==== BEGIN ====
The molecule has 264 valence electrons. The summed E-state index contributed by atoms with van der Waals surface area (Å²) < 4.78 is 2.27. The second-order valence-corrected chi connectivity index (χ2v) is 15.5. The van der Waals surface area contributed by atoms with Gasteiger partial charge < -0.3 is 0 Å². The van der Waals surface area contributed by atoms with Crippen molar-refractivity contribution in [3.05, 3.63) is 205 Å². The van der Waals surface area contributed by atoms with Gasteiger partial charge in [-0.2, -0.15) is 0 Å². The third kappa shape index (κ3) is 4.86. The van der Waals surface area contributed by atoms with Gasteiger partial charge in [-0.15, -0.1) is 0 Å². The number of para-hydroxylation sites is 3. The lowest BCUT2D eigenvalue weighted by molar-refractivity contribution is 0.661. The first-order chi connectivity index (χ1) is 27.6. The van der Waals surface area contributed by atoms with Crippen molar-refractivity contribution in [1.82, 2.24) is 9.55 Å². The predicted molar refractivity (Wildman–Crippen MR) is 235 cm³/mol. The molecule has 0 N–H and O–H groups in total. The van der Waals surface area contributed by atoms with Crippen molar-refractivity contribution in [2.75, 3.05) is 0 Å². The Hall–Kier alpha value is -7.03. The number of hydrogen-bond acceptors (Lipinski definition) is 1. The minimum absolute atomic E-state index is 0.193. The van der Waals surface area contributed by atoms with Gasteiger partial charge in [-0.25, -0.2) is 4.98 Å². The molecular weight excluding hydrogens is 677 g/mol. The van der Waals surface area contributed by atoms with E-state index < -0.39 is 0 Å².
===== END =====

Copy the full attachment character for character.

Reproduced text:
The molecule has 264 valence electrons. The summed E-state index contributed by atoms with van der Waals surface area (Å²) < 4.78 is 2.27. The second-order valence-corrected chi connectivity index (χ2v) is 15.5. The van der Waals surface area contributed by atoms with Gasteiger partial charge < -0.3 is 0 Å². The van der Waals surface area contributed by atoms with Crippen molar-refractivity contribution in [3.05, 3.63) is 205 Å². The van der Waals surface area contributed by atoms with Gasteiger partial charge in [-0.2, -0.15) is 0 Å². The third kappa shape index (κ3) is 4.86. The van der Waals surface area contributed by atoms with Gasteiger partial charge in [-0.15, -0.1) is 0 Å². The number of para-hydroxylation sites is 3. The lowest BCUT2D eigenvalue weighted by molar-refractivity contribution is 0.661. The first-order chi connectivity index (χ1) is 27.6. The van der Waals surface area contributed by atoms with Crippen molar-refractivity contribution in [1.82, 2.24) is 9.55 Å². The predicted molar refractivity (Wildman–Crippen MR) is 235 cm³/mol. The molecule has 0 N–H and O–H groups in total. The van der Waals surface area contributed by atoms with Crippen molar-refractivity contribution in [2.75, 3.05) is 0 Å². The Hall–Kier alpha value is -7.03. The number of hydrogen-bond acceptors (Lipinski definition) is 1. The minimum absolute atomic E-state index is 0.193. The van der Waals surface area contributed by atoms with Gasteiger partial charge in [-0.25, -0.2) is 4.98 Å². The molecular weight excluding hydrogens is 677 g/mol. The van der Waals surface area contributed by atoms with E-state index < -0.39 is 0 Å².